Zettabytes, Open Systems and Worrying about Equity
This is the first in a series on big data and its impact on society from CSPO co-
director Daniel Sarewitz, published in Slate on 27 Dec. 2012. It also appears on As We Now Think, a site edited by the Consortium for Science, Policy, and Outcomes at Arizona State University. ASU is a partner in Future Tense with Slate and the New America Foundation.
We share this with our readers with one eye to our on-going Zettabytes/Open Systems series that will be getting close attention in the year ahead — with the other eye to our Equity-Based Transport series, also to continue full speed ahead in 2013.
WHO REALLY BENEFITS FROM “BIG DATA”?
– Excerpts from article by Daniel Sarewitz, full text available here.
Advances in real-time data acquisition, processing, and display technologies means that it is possible to design a toll road that can continually change prices to control how many cars are on the road and how fast they are going. These “hot lanes“ have just been opened along a part of the Washington, D.C., Beltway, the 10-lane, traffic-infested artery that to normal humans is a metaphorical boundary between the real, outside-the-Beltway world and the weird, political one on the inside. . . .
At a cost of $2 billion, a private sector partnership (which gets to keep the tolls) has built a 14-mile-long, four-laned section of highway, parallel to the main lanes of the toll-free Beltway, and has guaranteed to the state of Virginia that it will always keep traffic moving at no less that 45 mph along its length. They do this by continuously monitoring the number of cars (which must be equipped with EZ-Pass transponders) and their speed, and by raising toll prices as necessary to keep the number of cars on the road at a level that will allow the speed to stay at or above the guaranteed minimum. . . .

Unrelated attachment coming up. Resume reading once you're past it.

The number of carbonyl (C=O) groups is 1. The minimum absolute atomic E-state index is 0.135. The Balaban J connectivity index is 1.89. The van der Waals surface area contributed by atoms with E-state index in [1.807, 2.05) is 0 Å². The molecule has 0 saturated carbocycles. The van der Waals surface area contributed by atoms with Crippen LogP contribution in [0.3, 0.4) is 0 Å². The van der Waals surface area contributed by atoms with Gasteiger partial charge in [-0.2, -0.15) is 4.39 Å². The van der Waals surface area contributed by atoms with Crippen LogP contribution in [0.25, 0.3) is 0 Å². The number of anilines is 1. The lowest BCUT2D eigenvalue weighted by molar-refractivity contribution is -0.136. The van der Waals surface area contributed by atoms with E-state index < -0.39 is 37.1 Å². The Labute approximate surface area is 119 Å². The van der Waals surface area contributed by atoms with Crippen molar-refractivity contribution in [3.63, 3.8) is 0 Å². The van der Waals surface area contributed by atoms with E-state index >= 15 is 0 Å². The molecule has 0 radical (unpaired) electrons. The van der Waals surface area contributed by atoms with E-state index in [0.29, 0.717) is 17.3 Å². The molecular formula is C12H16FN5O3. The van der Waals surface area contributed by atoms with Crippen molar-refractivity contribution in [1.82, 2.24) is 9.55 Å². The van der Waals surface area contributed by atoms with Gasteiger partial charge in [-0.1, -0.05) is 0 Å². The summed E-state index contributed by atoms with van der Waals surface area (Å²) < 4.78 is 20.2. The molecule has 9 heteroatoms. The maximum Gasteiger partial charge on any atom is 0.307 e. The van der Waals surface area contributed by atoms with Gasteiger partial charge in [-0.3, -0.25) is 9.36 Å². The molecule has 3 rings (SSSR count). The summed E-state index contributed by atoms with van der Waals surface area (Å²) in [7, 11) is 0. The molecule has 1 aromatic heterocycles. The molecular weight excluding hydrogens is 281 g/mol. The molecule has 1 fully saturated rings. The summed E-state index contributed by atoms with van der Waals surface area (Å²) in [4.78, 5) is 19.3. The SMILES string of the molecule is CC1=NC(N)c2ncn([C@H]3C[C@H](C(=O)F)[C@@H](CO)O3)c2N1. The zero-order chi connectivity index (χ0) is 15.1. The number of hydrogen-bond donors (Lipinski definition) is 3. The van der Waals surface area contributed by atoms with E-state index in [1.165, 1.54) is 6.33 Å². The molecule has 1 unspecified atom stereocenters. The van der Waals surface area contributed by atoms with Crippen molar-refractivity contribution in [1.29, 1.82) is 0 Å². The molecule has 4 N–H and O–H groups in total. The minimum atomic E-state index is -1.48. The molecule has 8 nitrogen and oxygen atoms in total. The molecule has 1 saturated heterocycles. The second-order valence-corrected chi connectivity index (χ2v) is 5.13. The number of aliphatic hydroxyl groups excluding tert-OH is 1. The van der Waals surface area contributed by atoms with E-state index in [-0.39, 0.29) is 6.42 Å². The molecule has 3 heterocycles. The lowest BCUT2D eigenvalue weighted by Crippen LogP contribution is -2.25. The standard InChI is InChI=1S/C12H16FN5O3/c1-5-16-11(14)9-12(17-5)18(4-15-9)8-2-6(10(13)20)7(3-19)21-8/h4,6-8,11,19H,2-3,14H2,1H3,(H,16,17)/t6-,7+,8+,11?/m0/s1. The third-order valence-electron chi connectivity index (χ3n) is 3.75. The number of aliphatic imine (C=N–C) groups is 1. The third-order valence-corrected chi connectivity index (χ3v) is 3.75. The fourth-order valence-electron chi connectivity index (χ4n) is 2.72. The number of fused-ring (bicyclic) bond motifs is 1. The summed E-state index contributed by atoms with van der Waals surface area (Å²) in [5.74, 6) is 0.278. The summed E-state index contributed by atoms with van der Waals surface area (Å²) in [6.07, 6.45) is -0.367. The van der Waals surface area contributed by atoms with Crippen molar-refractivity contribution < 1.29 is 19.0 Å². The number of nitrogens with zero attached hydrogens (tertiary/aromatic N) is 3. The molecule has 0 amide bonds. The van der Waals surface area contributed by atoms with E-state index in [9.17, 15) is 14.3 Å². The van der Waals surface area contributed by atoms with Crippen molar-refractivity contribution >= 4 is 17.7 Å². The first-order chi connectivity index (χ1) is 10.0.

Of course economic rationality benefits some more than others. As long ago as 1973, philosopher Ivan Illich recognized that speed was an issue at the intersection of technology and justice. In his extended essay “Energy and Equity,” Illich observed presciently, if somewhat obscurely, that the quest for speed in transportation was an unrecognized domain in which technological advance itself led to increasing inequity of distribution of social and economic opportunity:
Unchecked speed is expensive, and progressively fewer can afford it. Each increment in the velocity of a vehicle results in an increase in the cost of propulsion and track construction and—most dramatically—in the space the vehicle devours while it is on the move. Past a certain threshold of energy consumption for the fastest passenger, a world-wide class structure of speed capitalists is created.
. . .
The technology for the Beltway smart lanes is an impressive early example of how rapidly growing data collection and management capabilities can be applied in real-time to manage complex, if narrow, social problems—and, if we’re not attentive (which we seem not to be)—to reinforce, in another small way, the embedded inequities that are growing more serious and apparently intractable in American society.
* Full text of article is available at http://www.slate.com/blogs/future_tense/2012/12/27/d_c_beltway_s_hot_lanes_demonstrate_potential_social_inequalities_of_big.html
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About the author:
Daniel Sarewitz is Co-Director, Consortium for Science, Policy & Outcomes, Associate Director, Center for Nanotechnology in Society, Professor of Science and Society and Professor, School of Life Sciences and School of Sustainability He can be reached at firstname.lastname@example.org
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About the editor:
9, rue Gabillot, 69003 Lyon France
Bio: Trained as a development economist, Eric Britton is a sustainability activist, mediator, managing director of EcoPlan International, an independent advisory network providing strategic counsel for government and business on policy and decision issues involving complex systems, social-technical change and sustainable development, and Distinguished Professor of Sustainable Development at the Institut Supérieur de Gestion in Paris. His latest work focuses on the subject of equity, economy and efficiency in city transport and public space, and helping governments to ask the right questions and in the process find practical solutions to urging climate, mobility, life quality and job creation issues. Founding editor of World Streets and the Journal of World Transport Policy and Practice, his forthcoming book, “Glad you asked, Madame Mayor: Toward a General Theory of Transport in Cities”, is being presented, discussed and critiqued in a series of international conferences, master classes, peer reviews and media events in Asia, Europe and Africa over 2016. - - > More: http://wp.me/PsKUY-2p7